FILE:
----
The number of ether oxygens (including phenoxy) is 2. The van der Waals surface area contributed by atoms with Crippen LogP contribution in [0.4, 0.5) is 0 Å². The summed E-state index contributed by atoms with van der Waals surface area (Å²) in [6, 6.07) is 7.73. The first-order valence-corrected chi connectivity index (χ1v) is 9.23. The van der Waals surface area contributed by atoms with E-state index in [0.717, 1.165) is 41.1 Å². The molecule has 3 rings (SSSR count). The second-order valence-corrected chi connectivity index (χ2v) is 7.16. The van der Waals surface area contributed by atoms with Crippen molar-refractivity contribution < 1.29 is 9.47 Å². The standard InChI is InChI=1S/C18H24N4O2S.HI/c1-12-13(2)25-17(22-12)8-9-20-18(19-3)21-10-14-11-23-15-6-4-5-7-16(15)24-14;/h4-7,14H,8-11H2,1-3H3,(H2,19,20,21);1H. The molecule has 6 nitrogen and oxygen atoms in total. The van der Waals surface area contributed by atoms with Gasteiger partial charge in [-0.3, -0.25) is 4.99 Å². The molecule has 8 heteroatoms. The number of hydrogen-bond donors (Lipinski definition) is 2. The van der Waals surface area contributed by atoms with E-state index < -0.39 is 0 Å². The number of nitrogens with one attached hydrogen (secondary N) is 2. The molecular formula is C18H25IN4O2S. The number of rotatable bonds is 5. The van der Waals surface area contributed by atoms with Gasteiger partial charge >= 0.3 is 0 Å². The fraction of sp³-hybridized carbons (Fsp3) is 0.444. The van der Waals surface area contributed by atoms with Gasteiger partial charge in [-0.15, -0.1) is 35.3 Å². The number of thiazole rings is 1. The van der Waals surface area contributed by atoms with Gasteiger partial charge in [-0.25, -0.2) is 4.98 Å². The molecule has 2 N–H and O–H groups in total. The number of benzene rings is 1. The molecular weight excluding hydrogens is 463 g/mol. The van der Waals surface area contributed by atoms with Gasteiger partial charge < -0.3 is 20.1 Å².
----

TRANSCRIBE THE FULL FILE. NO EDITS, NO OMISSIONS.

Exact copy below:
The number of ether oxygens (including phenoxy) is 2. The van der Waals surface area contributed by atoms with Crippen LogP contribution in [0.4, 0.5) is 0 Å². The summed E-state index contributed by atoms with van der Waals surface area (Å²) in [6, 6.07) is 7.73. The first-order valence-corrected chi connectivity index (χ1v) is 9.23. The van der Waals surface area contributed by atoms with E-state index in [0.717, 1.165) is 41.1 Å². The molecule has 3 rings (SSSR count). The second-order valence-corrected chi connectivity index (χ2v) is 7.16. The van der Waals surface area contributed by atoms with Crippen molar-refractivity contribution < 1.29 is 9.47 Å². The standard InChI is InChI=1S/C18H24N4O2S.HI/c1-12-13(2)25-17(22-12)8-9-20-18(19-3)21-10-14-11-23-15-6-4-5-7-16(15)24-14;/h4-7,14H,8-11H2,1-3H3,(H2,19,20,21);1H. The molecule has 6 nitrogen and oxygen atoms in total. The van der Waals surface area contributed by atoms with Gasteiger partial charge in [-0.3, -0.25) is 4.99 Å². The molecule has 8 heteroatoms. The number of hydrogen-bond donors (Lipinski definition) is 2. The van der Waals surface area contributed by atoms with E-state index < -0.39 is 0 Å². The number of nitrogens with one attached hydrogen (secondary N) is 2. The molecular formula is C18H25IN4O2S. The number of rotatable bonds is 5. The van der Waals surface area contributed by atoms with Gasteiger partial charge >= 0.3 is 0 Å². The fraction of sp³-hybridized carbons (Fsp3) is 0.444. The van der Waals surface area contributed by atoms with Gasteiger partial charge in [-0.15, -0.1) is 35.3 Å². The number of thiazole rings is 1. The van der Waals surface area contributed by atoms with Gasteiger partial charge in [-0.25, -0.2) is 4.98 Å². The molecule has 2 N–H and O–H groups in total. The number of benzene rings is 1. The molecular weight excluding hydrogens is 463 g/mol. The van der Waals surface area contributed by atoms with Gasteiger partial charge < -0.3 is 20.1 Å².